Accessing emergency care, drivers must change attitudes

Kumasi- Some drivers involved in a project seeking to address maternal health mortalities in Ashanti Region are calling on emergency health care professionals to exhibit attitudes of urgency when receiving emergency referrals or other cases.

They said the lackadaisical and indifferent attitudes that they were met with from health professionals, when they transport patients needing prompt emergency response to health facilities, could be blamed for the needless loss of lives.

The drivers made the submission at a stakeholders meeting in Kumasi to discuss how best to transport pregnant women to health facilities early enough, as part of the Transport Union Support Services (TUSS) project.

The project, which seeks to eliminate delays in accessing healthcare by pregnant women, was piloted in selected districts in Ashanti between 2014 and 2017 by the Regional Coordinating Council (RCC), Ghana Health Service (GHS) and transport unions.

The RCC, as part of the project signed a Memorandum of Understanding (MoU) with the unions, which enjoined taxi drivers to transport pregnancy-related cases to the nearest health facility and make claims for the transport fares later at the District Assembly.

In situations, where the transportation cost involved was insignificant, such drivers were rewarded at the lorry terminals, where they worked, by enjoying certain privileges such as; loading passengers without waiting for their turn for the rest of the day.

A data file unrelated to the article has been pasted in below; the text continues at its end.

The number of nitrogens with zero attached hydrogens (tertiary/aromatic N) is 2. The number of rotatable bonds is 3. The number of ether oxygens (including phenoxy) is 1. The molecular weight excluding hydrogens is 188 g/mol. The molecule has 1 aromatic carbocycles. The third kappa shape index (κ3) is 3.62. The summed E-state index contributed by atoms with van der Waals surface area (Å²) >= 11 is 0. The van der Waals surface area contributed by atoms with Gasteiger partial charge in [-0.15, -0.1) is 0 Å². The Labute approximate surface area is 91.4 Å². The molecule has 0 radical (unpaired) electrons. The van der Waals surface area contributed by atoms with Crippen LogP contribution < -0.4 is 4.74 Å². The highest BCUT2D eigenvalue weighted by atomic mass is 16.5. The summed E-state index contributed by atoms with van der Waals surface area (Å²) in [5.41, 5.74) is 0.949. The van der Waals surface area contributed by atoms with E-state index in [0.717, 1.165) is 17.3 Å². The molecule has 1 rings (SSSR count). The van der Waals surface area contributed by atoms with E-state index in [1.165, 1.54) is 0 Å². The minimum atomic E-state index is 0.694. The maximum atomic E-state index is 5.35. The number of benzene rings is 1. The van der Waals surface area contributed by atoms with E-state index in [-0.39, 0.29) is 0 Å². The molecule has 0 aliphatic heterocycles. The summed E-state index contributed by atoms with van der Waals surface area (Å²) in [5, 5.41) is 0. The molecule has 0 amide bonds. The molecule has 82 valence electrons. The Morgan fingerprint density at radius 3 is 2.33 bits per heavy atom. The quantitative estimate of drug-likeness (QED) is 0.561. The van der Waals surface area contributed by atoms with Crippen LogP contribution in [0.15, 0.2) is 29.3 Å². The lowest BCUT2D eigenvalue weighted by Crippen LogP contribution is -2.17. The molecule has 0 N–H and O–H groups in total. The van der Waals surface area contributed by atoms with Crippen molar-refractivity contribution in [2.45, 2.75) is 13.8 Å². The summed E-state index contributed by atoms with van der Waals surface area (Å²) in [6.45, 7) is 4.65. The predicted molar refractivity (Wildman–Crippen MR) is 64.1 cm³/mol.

After a year’s recess of this laudable initiative, the United Nations Population Fund (UNFPA), has been at the forefront of the fight against maternal mortality, providing funding for the resumption of the project in the Region.

This informed the decision by the RCC to hold a stakeholders meeting to discuss the challenges, lessons learnt and best practices from the previous project to strategise the way forward.

Sharing their experiences during the meeting, the drivers criticised some of the health workers for paying little attention to them when they arrive with emergency cases at the facilities.

They said their sense of urgency towards the patients left much to be desired even in the face of a critical situation and called for attitudinal change to avert preventable deaths.

They also decried the poor nature of roads, which contributed to the delays in reaching the facilities as well as the refusal by other motorists to give way during emergencies because taxis were not recognised emergency vehicles.

Mr. Isaac Kyeremateng, the UNFPA Focal Person at the RCC, underlined the need for stakeholders to be guided by the lessons learnt during the previous project to improve on service delivery.

He said the maternal mortality rate recorded annually in the region was unacceptable and required the collective efforts of stakeholders to address the perennial problem head-on.

Source: Ghana News Agency